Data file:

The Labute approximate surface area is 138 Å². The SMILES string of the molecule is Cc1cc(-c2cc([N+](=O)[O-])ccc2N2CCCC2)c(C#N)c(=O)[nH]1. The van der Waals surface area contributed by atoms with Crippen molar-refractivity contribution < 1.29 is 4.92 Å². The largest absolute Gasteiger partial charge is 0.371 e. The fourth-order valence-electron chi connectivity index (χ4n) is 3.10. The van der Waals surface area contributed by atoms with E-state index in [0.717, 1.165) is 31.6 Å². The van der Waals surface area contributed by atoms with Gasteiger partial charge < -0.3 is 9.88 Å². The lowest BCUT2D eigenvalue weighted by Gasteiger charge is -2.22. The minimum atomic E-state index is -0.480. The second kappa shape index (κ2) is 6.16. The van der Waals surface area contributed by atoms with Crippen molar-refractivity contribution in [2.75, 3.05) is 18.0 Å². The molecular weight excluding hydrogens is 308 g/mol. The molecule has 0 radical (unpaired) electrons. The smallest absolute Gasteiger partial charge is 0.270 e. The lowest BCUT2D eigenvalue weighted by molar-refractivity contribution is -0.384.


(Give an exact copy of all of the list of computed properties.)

The Labute approximate surface area is 138 Å². The SMILES string of the molecule is Cc1cc(-c2cc([N+](=O)[O-])ccc2N2CCCC2)c(C#N)c(=O)[nH]1. The van der Waals surface area contributed by atoms with Crippen molar-refractivity contribution < 1.29 is 4.92 Å². The largest absolute Gasteiger partial charge is 0.371 e. The fourth-order valence-electron chi connectivity index (χ4n) is 3.10. The van der Waals surface area contributed by atoms with E-state index in [0.717, 1.165) is 31.6 Å². The van der Waals surface area contributed by atoms with Gasteiger partial charge < -0.3 is 9.88 Å². The lowest BCUT2D eigenvalue weighted by Gasteiger charge is -2.22. The minimum atomic E-state index is -0.480. The second kappa shape index (κ2) is 6.16. The van der Waals surface area contributed by atoms with Crippen molar-refractivity contribution in [2.75, 3.05) is 18.0 Å². The molecular weight excluding hydrogens is 308 g/mol. The molecule has 0 radical (unpaired) electrons. The smallest absolute Gasteiger partial charge is 0.270 e. The lowest BCUT2D eigenvalue weighted by molar-refractivity contribution is -0.384.